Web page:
The agency said it is assisting in obtaining safe childbirth for about 15,000 pregnant women affected by the Dec. 26 tsunami that battered the coast and displaced nearly 1 million survivors. Up to 38,000 Sri Lankans were killed.

The U.N. group estimated the money could have helped prevent 2 million unwanted pregnancies and nearly 800,000 abortions, 4,700 mothers' deaths in childbirth and more than 77,000 infant and child deaths.

Quick rebuttal - the Bush camp claims they're withholding the money because the UNFPA is complicit in China's forced abortion and one-child policies. This is complete bunk because a) the UNFPA does not involved itself in abortions at all, in any country (the organization decided that abortion was simply too controversial of a topic and they would waste and lose too much time, energy, and money getting involved in that debate, and they have way bigger problems to deal with) and b) the state department's own committee came back from a trip to China with the conclusion that the UNFPA was not complicit in any of these policies and in fact was doing positive work against these policies by only working in provinces that did not implement them and providing other, safe, healthy reproductive alternatives. If you're feeling so inclined, do something to counteract all the inauguration hubris and toss some money to these people.

Thursday, January 20, 2005

It's taken a while, but I've finally found friends with whom I can be totally comfortable. I can be dumb and drunk and they'll humor me and I don't have to agonize over what they'll think in the morning, because they know me and they don't judge me and they'll just let it go. Once again I have been blessed with people who embody the following quote:

"Oh the comfort, the inexpressible comfort of feeling safe with a person, having neither to weigh thoughts nor measure words, but pouring them all right out, just as they are - chaff and grain together - certain that a faithful hand will take and sift them, keep what is worth keeping, and with the breath of kindness blow the rest away..." --- Dinah Mulock

I am so lucky.

Wednesday, January 19, 2005

I suppose it was only a matter of time until it was someone I know

Thank God he's ok...mostly.

January 12, 2005
Charleston native wounded in Iraq

1st Lt. William Rebrook IV taken to Germany for treatment

By Tara Tuckwiller
Staff writer

Charleston native William Rebrook IV, an Army first lieutenant serving in Iraq, is alive but badly wounded after insurgents blew up his patrol vehicle Monday south of Baghdad, killing two soldiers.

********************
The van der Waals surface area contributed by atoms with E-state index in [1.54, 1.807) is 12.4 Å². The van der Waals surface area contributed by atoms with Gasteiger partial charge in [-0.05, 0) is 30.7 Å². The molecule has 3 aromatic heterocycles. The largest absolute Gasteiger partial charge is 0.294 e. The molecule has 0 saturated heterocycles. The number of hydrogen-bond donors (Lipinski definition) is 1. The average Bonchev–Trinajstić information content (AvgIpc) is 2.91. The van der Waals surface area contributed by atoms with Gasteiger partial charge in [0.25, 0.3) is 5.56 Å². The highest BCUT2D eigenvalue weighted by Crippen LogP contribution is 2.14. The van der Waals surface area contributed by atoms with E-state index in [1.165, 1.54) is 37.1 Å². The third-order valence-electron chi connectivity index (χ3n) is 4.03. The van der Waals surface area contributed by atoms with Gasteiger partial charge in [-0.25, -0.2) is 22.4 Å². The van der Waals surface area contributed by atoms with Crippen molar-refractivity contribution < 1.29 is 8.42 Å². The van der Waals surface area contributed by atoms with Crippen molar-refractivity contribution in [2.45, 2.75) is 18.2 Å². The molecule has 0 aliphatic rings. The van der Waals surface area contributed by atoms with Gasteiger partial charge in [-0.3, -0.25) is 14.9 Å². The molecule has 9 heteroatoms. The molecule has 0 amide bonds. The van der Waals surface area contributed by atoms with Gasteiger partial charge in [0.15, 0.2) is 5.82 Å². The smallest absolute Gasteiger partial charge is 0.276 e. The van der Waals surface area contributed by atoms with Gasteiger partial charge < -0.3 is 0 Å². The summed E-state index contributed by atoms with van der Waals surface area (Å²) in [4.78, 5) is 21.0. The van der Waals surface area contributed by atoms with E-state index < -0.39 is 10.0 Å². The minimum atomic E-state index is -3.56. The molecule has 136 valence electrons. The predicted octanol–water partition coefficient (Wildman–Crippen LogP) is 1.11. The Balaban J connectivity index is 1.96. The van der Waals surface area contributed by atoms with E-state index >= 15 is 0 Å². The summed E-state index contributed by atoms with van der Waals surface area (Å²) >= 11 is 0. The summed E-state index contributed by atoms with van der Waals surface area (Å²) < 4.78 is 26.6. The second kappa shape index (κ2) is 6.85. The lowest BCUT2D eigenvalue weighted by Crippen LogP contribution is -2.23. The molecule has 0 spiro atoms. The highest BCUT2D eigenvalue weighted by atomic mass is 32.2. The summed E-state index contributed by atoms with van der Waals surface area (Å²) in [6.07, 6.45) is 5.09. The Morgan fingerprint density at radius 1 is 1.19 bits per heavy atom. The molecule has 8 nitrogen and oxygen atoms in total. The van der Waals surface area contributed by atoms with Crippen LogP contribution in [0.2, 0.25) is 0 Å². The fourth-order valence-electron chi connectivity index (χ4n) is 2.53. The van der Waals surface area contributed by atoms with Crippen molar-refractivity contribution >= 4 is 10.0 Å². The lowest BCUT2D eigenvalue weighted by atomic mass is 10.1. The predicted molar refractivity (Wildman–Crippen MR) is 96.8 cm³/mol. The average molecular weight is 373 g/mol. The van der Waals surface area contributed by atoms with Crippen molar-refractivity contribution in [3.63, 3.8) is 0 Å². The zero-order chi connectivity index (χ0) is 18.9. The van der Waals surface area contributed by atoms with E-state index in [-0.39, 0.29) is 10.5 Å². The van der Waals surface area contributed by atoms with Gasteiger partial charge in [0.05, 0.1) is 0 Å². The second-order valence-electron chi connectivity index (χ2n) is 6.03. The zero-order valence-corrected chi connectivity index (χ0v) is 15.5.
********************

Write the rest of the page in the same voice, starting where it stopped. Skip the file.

Rebrook, 24, is the son of Charleston lawyer Ed Rebrook and Beckie Drumheller. He is a 1999 graduate of George Washington High School and a 2003 honors graduate of the U.S. Military Academy. He had been in Iraq since July, his father said.

"He's been hit twice before - had two vehicles blown out from under him - but never injured," Ed Rebrook said Tuesday.

The Army hadn't released the names Tuesday afternoon of the two dead soldiers and four wounded in the attack, but Rebrook said his son was among the wounded.

"I knew it," he said. "I knew it last night. I was just all agitated, couldn't stop looking at his picture. This morning at 6 o'clock, someone called me from Fort Hood, Texas, and told me. At 9 o'clock, his colonel called me and told me the extent of his injuries."

The younger Rebrook was airlifted to a military hospital in Baghdad for emergency surgery on his left arm, which had suffered multiple fractures from the elbow to the shoulder, his father said. He also suffered burns to his face and neck. He did manage to say a few words to his father on the phone.

With pins stabilizing his arm, Rebrook was transferred to a military hospital in Germany for further orthopedic surgery on his arm. His father and mother are now arranging a flight to Germany to be with him.

"He is expected to remain there for about three weeks, and then he'll be transferred to Walter Reed Army Hospital in Washington, D.C., for rehab," his father said. "They expect him to be there for eight months to a year."